Olea europaea L.
Frost-hardy, slow-growing, evergreen tree, with opposite, leathery, elliptic leaves, to 8cm long, silvery beneath, and axillary panicles of tiny, fragrant, creamy white flowers in summer, followed by edible, ovoid green fruit, ripening to black. To 10m. [RHSE, Hortus, Hilliers'].
Horticultural & Botanical History
Olives are a very important commercial crop and have been grown for their oil since ancient times. Introduced to Britain in 1570. [JD]. Olive oil has also been used for its medicinal properties for centuries. ‘The Olive Tree. Olea or Olea sativa. This tree grows to a great bigness in its native climate, the leaves are a deep green above and hoary underneath, the flowers yellow, & the fruit black when ripe. It grows in Spain, Italy and Turkey. The oil is moderately healing & mollifying, rendring the body lax & soluble; it helps disorders of ye breast & lungs, & eases gripings and the colic. It is of great use against all corrosive mineral poisons, as Arsenic Sublimate &c. It opens ye urinary passages & is good for ye stone & gravel. The pickled olives are grateful to ye stomach and provoke an appetite. The ripe olives are a great part of ye food of the Eastern Countries, among the Greeks; especially in Lent.’ [Blackwell pl.199/1737]. LBC no.379/1819. LBC no.456/1820.
History at Camden Park
The first documented import of olives by the Macarthurs was in 1817 on board the ‘Lord Eldon’, although John Macarthur had indicated in 1816 in a letter to his wife Elizabeth that he intended to bring out olive trees [MP A2898]. The British Government paid for the construction and fitting-out of a greenhouse on board ship to house Macarthur’s olives and vines, collected mainly on a tour of Europe with his sons James and William in 1808, including at least two varieties of olive from Provence. These plants were planted at the Parramatta property, Elizabeth Farm, but there is little doubt that cuttings from them were an early introduction to William’s garden at Camden as William refers to them in the letter to John Reynell referenced below.
The production of olive oil does not seem to have become an important commercial enterprise at Camden Park although the Macarthur’s were pioneers of olive growing. ‘The original olive now in the Botanic Garden was presented to this Establishment by William MacArthur Esq from the garden of his father John MacArthur Esq at Parramatta, who at that period was to my knowledge, the only possessor of the olive in NSW. The second collection of olive plants into NSW was forwarded for this establishment by the Horticultural Society of London, in care of Archdeacon Scott. The third collection of those plants were introduced by Alexander McLeay Esq Colonial Secretary of which this establishment shared liberally. Captain Edward McArthur presented two [species] to the Gardens, viz. Oleifolia and Capensis [which see], and whether this occurrence took place previous to the arrival of Mr McLeay, has escaped my memory.’ [Letter 2.11.1831 from C. Frazer, Superintendant of the Botanic Gardens Sydney, recipient unknown. MP A2943].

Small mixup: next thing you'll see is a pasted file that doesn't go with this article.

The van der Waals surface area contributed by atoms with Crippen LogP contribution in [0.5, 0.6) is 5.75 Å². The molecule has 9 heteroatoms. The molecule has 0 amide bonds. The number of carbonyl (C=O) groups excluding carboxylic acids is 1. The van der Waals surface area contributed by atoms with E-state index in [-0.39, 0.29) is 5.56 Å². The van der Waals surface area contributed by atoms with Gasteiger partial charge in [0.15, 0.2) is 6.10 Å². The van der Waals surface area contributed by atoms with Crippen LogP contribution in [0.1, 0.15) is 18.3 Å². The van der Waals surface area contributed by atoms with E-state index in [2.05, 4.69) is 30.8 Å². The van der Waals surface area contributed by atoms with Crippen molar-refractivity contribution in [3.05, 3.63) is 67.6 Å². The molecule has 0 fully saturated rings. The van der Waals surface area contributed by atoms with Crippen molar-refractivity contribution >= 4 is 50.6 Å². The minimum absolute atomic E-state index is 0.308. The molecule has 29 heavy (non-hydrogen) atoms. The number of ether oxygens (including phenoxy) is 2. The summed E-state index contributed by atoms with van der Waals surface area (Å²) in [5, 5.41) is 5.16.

Thirteen years later olive production was still small scale. ‘Very little progress has hitherto been made in the cultivation of the olive. The first imported tree is in the possession of our family and it is of great stature, but although more than 40 years old it has never borne what may be called a crop of fruit. In the Botanic Garden at Sydney plants propagated from this tree bear abundantly. The olive is of moderate size but the oil it produces is excellent. Our gardener can supply young plants from 38 shillings and 60 shillings per dozen raised from varieties imported from Provence.’ [William Macarthur to John Reynell of South Australia, 11th November, 1845, MP A2933-2]. This letter suggests that olives were grown by the Macarthur’s much earlier than 1818, in fact before 1805, but this may be an error on William’s part.
Olives are naturalized in the Camden area, most notably the African Olive, Olea europaea L. subsp. cuspidata. But at Camden Park many of the naturalized olives are not the typical South African sub-species, but are very variable, ranging from almost pure subsp. europaea to apparently pure subsp. cuspidata. This and other aspects of the olive is discussed in more depth in the article on the Camden Park Olives to be found under Essays. [Not: this essay not yet published].
Olea europaea Thunb. (1794) = Olea verrucosa Link
Published Jan 20, 2010 - 02:29 PM | Last updated Jul 28, 2010 - 02:49 PM